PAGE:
Amendment No. 64 aims to clarify the provisions of information use and sharing. It seeks to ensure that there is no doubt that orders can provide for the sharing of information obtained under legislation, such as the Customs and Excise Management Act 1979, in respect of measures established in an order under that Act. The amendment makes it clear that the Government have powers to exchange information related to activities carried out as a consequence of orders under the Act, as well as to exchange information related to activities done directly under the Act. Any information sharing or disclosure provisions in orders will be constrained by the purposes for which the orders can be made, and that is essentially by the matters listed in the schedule. Our intentions are made clear in the dummy orders, which provide that the information is to be used or disclosed only in connection with measures introduced under the Bill, in particular to allow the United Kingdom to fulfil its reporting obligations to international bodies or regimes, such as the UN register of arms. In view of my explanations, I hope that Committee members will support amendments Nos. 63 and 64.
Mr. Key: I am grateful for that explanation. I have read the draft statutory instruments. The Export of Goods, Transfer of Technology and Provision of Technical Assistance (Control) Order 200x states in paragraph 12(3):
Nigel Griffiths: I would be very happy to clear up that matter when I have the necessary information to hand. Cultural issues, such as exports of that nature, are dealt with by my right hon. Friend the Culture Secretary. If it satisfies the hon. Gentleman, I will ask her to write to him with the details of the apparent discrepancy.
Mr. Key: Yes, it would, but I shall scrutinise the response very carefully indeed, having been a national heritage Minister myself responsible for such exports.
Amendment agreed to.
Amendment made: No. 64, in page 5, line 8, leave out paragraph (c) and insert
( ) about the persons to whom any such information may be disclosed;'.[Nigel Griffiths.]
Dr. Cable: I beg to move amendment No. 14, in page 5, line 17, leave out `may'.
The Chairman: With this it will convenient to take the following amendments: No. 15, in page 5, line 18, after `(a)', insert `shall'.
No. 16, in page 5, line 19, after `(b)', insert `may'.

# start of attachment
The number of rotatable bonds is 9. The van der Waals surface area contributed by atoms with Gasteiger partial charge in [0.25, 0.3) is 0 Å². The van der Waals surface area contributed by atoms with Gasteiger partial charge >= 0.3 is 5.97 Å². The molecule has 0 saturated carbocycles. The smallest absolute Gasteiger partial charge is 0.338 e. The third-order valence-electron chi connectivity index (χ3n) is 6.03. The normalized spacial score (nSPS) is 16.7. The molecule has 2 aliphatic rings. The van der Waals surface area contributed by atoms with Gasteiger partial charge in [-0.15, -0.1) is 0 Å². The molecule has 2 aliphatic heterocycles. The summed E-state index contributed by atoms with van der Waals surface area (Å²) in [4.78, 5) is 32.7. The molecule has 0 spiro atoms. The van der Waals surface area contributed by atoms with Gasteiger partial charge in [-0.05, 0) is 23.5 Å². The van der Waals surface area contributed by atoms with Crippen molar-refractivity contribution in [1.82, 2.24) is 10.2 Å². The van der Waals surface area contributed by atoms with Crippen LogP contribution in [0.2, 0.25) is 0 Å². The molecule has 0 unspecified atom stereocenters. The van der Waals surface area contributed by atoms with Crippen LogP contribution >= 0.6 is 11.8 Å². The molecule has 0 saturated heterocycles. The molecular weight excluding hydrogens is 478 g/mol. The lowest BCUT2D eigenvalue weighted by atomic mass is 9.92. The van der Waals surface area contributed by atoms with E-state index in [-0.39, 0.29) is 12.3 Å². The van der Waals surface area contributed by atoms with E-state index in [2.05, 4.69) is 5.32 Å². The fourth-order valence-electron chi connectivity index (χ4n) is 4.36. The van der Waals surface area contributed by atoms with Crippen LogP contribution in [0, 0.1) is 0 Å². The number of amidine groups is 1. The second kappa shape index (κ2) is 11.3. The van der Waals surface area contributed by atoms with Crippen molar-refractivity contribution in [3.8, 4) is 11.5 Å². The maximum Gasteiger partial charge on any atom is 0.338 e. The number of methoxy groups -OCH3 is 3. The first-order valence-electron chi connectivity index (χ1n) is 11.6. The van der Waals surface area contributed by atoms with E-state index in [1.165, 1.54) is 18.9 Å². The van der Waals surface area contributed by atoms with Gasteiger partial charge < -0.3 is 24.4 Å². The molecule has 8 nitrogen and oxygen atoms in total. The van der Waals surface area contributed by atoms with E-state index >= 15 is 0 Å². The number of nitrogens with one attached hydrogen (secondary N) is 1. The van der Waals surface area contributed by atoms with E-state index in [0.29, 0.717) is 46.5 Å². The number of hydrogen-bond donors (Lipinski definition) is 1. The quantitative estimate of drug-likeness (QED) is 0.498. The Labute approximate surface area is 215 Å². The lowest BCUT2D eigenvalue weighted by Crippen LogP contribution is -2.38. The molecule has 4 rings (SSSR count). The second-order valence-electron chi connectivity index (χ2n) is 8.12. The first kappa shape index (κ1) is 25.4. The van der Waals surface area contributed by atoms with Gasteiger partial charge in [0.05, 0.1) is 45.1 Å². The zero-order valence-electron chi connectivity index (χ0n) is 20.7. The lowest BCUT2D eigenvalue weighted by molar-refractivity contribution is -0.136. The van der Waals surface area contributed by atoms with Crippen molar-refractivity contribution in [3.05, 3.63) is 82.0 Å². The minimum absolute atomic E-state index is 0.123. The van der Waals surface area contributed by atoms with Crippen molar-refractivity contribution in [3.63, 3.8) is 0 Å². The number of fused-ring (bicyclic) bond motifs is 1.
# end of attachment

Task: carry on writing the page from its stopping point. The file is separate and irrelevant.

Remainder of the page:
No. 17, in page 5, line 21, after `(c)', insert `may'.
No. 18, in page 5, line 25, after `(d)', insert `may'.
No. 19, in page 5, line 26, after `(e)', insert `may'.
Dr. Cable: The purpose of the amendment is to address the issue of Crown immunity and whether the powers under the Bill should apply to the Crown in cases of government-to-government, or government-to-private-sector, arms transactions. At present, such powers are highly circumscribed. As I understand it, the Bill provides for the Crown's being bound in cases in which Britain has international obligations, for example, in the European Union dual-use treaties, but that does not apply to Government contracts in the round. That seems to me to be unreasonable as a matter of principle. It is unfair and anomalous that the private sector should be subject to close regulation and export control procedures but that the same degree of diligence should not apply to Government agencies and Departments.
I shall take a concrete example of where problems may have arisen. One of the biggest Government arms transactions in modern times was the Al Yamamah project in Saudi Arabia. Elements of that contract may well have been in mutual national interests. Saudi Arabia is a military ally and needed the equipment for security purposes, and the contract provided good business to UK companies, including oil companies. However, it was generally believed that the matter was not handled in a very transparent way. Aspects of the contract gave cause for worry at the time. For example, Channel 4 television gave an expose'' that torture equipment was part of the package. I do not know whether that was ever established, but the allegations were made, and when the National Audit Office investigated the matter, the results were never published. It was never possible to establish whether the accusations were correct. The key point is that a government-to-government contract was not subject to the same degree of export control as a purely private contract would have been.
The legislation is trying to act on good advice and prior investigation by other Committees of the House. The Scott report was unambiguous in recommending that the list of international organisations and Crown agencies should be abolished. Perhaps more importantly, from the point of view of the House, the Quadripartite report recommended that